Adding A Bit of Character into Analysis
For a while, most Sabermetric analysis was very cold and impersonal. Lots of column-sorting in Excel, tabbing through pages in the web browser, and querying databases. The evolution of Sabermetrics has made it simple for a casual fan, a die-hard, and your cadre of baseball writers to criticize and compare your favorite (or least favorite) players.
Somewhere along the line, having the ability to compare and contrast any players at any position in any era has, at times, left us without the perspective we once had in our prior ignorance: that baseball players are people, and as such, are fallible. I don’t level this criticism as an innocent bystander — one need only search the site for any article about Ryan Howard for evidence of my own hand in this.
Here is what sparked this criticism. (Note: This is not to pick on the article’s author, Stephen Gross, who does great work. It’s simply the best example I could find at the time of this writing; others exist.) Gross writes:
Revere is having one of the worst offensive seasons by a .300 hitter major league baseball has ever seen, as The Good Phight website has pointed out.
It used weighted on-base average, a stat that measures overall value on offense and weighs hits — singles, doubles, triples, home runs — differently. It gives a much more accurate value to hitters than typical stats such as batting average or slugging percentage.
Looking at the wOBA of the 3,127 hitters who batted at least .300 over the course of a season in major league history, Revere’s is dead last at .302. In fact, nobody really comes close. Next to last on the list is Maury Wills‘ 1967 season with the Pittsburgh Pirates. He hit .302 with a wOBA of .315.
The 26-year-old is ranked 150th out of 151 among qualifying hitters in isolated power, a sabermetrics stat measuring raw power. Only the New York Yankees’ Derek Jeter (.056) has a lower isolated power number than Revere’s .060. It doesn’t help that Revere has just one home run this year, the only one of his career.
As far as his walk rate goes, that’s not any better. Out of 151 qualified hitters, he’s dead last with a 2.4 percent rate.
That is solid analysis by Gross, one that you might find on any Sabermetrically-oriented site like FanGraphs, Beyond the Box Score, or even here. But imagine an article that pines for the day Howard cuts his strikeout rate into the teens, rather than nearly 30 percent. It goes against the very nature of the player himself, and is akin to trying to squeeze blood out of a turnip. Players this side of Clayton Kershaw and Mike Trout are who they are: flawed, incomplete players.
Revere is no different. He does several things well: hit for average, avoid strikeouts, steal bases, show range in the outfield. He is poor in other areas, such as his inability to draw walks, his poor reads in center field, and his total lack of power. It’s possible Revere could eschew some poor habits in the future, but for the most part, what we see out of him is what we’re going to get. No amount of coaching or extra batting practice is going to drive Revere’s ISO into the .100’s.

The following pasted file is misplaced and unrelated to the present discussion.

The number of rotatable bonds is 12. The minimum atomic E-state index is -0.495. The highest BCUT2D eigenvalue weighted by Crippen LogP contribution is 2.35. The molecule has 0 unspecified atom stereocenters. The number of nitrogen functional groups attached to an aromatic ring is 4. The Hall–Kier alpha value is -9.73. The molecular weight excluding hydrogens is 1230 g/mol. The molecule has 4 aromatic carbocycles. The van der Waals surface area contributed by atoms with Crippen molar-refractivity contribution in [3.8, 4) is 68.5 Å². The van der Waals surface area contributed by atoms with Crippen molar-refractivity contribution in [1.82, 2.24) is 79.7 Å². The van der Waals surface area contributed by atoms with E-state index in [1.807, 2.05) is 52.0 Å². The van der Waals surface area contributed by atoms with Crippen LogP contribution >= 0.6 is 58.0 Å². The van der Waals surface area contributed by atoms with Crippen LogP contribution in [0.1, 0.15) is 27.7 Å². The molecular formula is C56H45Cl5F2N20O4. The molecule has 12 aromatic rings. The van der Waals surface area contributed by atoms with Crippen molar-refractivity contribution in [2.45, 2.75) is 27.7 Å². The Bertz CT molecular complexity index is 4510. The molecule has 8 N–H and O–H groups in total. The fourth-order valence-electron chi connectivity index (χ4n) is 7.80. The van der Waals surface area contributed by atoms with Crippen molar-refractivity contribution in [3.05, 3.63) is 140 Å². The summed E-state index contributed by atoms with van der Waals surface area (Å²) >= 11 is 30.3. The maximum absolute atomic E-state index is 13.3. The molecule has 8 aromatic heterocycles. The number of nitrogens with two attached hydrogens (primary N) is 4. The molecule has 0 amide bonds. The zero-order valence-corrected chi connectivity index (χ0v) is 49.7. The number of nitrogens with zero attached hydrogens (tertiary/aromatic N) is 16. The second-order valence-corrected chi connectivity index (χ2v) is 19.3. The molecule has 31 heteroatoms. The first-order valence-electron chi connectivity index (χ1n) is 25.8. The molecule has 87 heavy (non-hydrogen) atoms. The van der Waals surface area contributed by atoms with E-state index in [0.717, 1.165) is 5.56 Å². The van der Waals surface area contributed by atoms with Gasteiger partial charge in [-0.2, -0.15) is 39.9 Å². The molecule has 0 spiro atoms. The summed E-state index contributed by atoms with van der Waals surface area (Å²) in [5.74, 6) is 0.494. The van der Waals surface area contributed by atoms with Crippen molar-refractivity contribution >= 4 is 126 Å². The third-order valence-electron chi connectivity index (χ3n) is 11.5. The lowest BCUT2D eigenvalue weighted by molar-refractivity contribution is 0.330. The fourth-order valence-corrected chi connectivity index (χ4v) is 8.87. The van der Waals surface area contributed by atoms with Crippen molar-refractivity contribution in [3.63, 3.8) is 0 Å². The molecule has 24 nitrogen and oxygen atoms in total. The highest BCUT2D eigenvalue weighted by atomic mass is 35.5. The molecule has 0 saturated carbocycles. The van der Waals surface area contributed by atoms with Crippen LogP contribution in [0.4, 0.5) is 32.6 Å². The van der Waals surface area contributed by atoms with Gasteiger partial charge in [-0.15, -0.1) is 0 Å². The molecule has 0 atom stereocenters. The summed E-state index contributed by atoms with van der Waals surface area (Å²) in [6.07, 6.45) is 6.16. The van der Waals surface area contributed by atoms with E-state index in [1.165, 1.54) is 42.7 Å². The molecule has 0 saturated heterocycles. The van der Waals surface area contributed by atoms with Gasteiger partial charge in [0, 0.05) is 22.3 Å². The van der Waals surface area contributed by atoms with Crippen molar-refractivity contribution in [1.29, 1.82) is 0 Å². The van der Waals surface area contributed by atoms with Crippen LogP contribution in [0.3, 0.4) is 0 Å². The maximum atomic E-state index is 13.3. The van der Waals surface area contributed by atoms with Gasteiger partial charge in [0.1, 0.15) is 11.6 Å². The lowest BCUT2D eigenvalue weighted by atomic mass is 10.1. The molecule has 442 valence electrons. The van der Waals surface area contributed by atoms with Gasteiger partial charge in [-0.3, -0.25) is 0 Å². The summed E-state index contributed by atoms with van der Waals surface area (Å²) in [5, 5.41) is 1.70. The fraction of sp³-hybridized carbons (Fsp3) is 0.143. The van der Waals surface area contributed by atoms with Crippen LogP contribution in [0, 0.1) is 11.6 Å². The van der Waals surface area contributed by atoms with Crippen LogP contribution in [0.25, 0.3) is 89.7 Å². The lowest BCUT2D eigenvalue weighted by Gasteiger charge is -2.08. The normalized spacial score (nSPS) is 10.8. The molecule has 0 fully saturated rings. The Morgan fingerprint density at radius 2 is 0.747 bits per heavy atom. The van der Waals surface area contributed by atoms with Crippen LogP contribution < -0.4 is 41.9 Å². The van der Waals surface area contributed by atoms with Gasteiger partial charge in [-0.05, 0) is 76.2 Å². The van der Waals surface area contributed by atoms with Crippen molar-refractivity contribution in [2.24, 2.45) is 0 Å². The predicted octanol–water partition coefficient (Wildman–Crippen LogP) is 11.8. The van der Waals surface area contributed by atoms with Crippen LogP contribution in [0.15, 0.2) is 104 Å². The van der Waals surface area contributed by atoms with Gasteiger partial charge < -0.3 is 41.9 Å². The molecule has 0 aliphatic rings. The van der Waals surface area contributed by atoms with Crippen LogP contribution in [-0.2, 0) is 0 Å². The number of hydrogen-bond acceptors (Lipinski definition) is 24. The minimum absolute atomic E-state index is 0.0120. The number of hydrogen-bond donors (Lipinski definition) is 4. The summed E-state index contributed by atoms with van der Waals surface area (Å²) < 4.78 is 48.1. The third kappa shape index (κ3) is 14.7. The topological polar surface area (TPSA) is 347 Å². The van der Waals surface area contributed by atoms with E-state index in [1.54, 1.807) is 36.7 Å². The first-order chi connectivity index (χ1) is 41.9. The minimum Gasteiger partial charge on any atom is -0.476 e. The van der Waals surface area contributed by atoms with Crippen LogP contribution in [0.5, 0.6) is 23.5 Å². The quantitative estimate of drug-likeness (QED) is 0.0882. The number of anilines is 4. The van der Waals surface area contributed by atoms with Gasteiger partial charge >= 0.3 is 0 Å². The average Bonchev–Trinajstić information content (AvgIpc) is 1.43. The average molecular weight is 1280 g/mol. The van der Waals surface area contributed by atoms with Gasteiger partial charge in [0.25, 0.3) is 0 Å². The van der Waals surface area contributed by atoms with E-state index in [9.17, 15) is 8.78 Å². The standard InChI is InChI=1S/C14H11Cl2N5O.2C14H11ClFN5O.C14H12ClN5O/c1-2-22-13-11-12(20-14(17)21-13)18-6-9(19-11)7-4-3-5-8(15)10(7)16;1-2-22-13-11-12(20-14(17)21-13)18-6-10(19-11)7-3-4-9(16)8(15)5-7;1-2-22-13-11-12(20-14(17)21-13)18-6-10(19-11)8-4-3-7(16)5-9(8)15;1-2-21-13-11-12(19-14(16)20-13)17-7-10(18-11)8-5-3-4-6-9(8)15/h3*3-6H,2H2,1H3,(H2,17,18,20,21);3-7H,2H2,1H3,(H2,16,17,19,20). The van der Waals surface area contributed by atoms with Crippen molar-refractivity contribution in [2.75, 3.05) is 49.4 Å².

This does not mean Revere is a poor player. Baseball Reference rates Revere as a 0.5 WAR player this season, while FanGraphs puts him at 1.1, due to being less harsh on his defense. Sadly, the rise of Sabermetrics and stats such as WAR — which uses 0 as a baseline for replacement level and 2 for average — have made the descriptor “average” a pejorative. Average players — and, yes, below-average players — have value and are more scarce than we tend to think.
Last season, 633 position players took at least one plate appearance in the major leagues. This includes everybody from your superstars to your 31-year-old lifetime Triple-A player getting a cup of coffee at the end of September. According to Baseball Reference, 261 (41%) of them were worth 0 WAR or less. 207 of them (33%) were worth at least one win above replacement. 168 (26.5%) were worth at least 1.5 WAR, and 137 (22%) at least 2 WAR. There are a multitude of factors explaining the unequal distribution of talent, but generally speaking, we would expect a team that uses 25 position players over the course of a full season (one less than the Phillies did in 2013) to have only five players worth at least 2 WAR and nine at replacement level or worse.
Revere is not Shane Victorino. Victorino has had six seasons of 3+ WAR (per B-R). Revere will be lucky, or will have evolved into a more complete player, if he cracks 3 WAR even once in his career. But Revere is still a player who is valuable to the Phillies and can be a great asset going forward.
Think back to the 1993 Phillies. Remember all of the fun players whose names you can recall at a moment’s notice? Many of them were of similar stature as Revere. Jim Eisenreich posted 2.5 WAR; Wes Chamberlain and Kevin Stocker 1.4; Milt Thompson 1.1; Mickey Morandini 0.3; Mariano Duncan 0.1. But as far as the team went, they had a role and they were utilized in ways that highlighted their strengths and were held out of situations that exposed their weaknesses (e.g. platoons). A team does not need a superstar, or even an average player, at every position to be successful.
This is not to say that any criticism leveled at Revere is wrong. Most of it is valid, particularly concerning his defense. But to look at his .309 average and 32 stolen bases, and wish that he had 10 more doubles and 10 more home runs and a few more walks to go along with it, is to wish that he were an entirely different ballplayer. We mustn’t banish players into the shadows when they fail to live up to our platonic ideal.